The sculpture is full-length and depicts Madonna in a long, floral-decorated dress in brown-red and navy-blue colours and with a gilded coat tied over her chest. Mary, tilted to the left, with her right leg bent in her knee, is holding a gold-plated sceptre in her right hand, while her left hand is holding the child with a book in its hands.
The icon comes from an Orthodox church in Maciejowa, a village located between Nowy Sącz and Krynica. This type of presentation named Pokrov depicts the Mother of God, who is extending a veil over the world, which is hanging from her outstretched arms over figures clustered at her feet. Two legends are the sources of this theme.
This icon comes from an Orthodox church in the village of Czarna in the Beskid Sądecki. It presents a whole-figure depiction of St. Dmitry, shown en face, with a cross in his right hand and with his left hand making a gesture of profession of the Christian faith. The saint is shown in ancient robes, without attributes of a soldier's profession. His name is inscribed above his head in the Cyrillic alphabet.
The cross comes from an Orthodox church in Łosie near Krynica. It is one of the nine Orthodox processional crosses in the Museum's collection. Due to the richness of the depictions and its artistic value, it is one of the most valuable among the crosses and is displayed in the permanent exhibition of the Orthodox church art. Like most Lemko processional crosses, it is painted on both sides. On its one side there is a representation of Crucified Christ, on the other – the Baptism of Christ.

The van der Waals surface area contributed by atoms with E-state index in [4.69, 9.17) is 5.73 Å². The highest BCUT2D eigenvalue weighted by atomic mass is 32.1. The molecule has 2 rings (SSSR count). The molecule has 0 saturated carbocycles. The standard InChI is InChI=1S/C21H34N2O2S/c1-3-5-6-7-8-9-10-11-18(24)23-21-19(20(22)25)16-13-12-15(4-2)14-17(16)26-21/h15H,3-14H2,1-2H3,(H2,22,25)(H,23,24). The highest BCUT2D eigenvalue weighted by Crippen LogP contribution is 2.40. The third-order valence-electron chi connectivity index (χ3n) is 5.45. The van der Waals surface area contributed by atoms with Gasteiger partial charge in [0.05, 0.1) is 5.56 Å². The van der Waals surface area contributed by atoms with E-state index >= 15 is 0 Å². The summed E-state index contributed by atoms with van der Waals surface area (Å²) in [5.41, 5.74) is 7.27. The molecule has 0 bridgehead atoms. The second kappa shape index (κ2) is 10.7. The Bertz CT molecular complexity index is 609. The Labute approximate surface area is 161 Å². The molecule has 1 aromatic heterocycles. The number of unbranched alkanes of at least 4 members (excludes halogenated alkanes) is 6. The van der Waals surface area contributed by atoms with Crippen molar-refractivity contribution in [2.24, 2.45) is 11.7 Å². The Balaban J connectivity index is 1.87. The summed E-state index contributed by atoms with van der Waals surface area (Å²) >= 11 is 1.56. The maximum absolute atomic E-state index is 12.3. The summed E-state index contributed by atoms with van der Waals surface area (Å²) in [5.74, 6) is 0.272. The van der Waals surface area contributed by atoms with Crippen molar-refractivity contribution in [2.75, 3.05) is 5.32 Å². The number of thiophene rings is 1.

The exhibit comes from an Orthodox church in Szczawnik, a village situated to the north of Muszyna. In the centre of the depiction there is a cross placed on a rock with a skull of Adam, the symbolic Golgotha.
The icon was originally located in an Orthodox church in Szczawnik, a village situated to the north of Muszyna. Its central part is filled with a whole-figure depiction of St. Michael the Archangel, shown en face, who is holding a sword up in his right hand; in his left hand, he is holding a scabbard. The figure is dressed as an armed warrior, with a short tunic, armour and a tied above his left shoulder.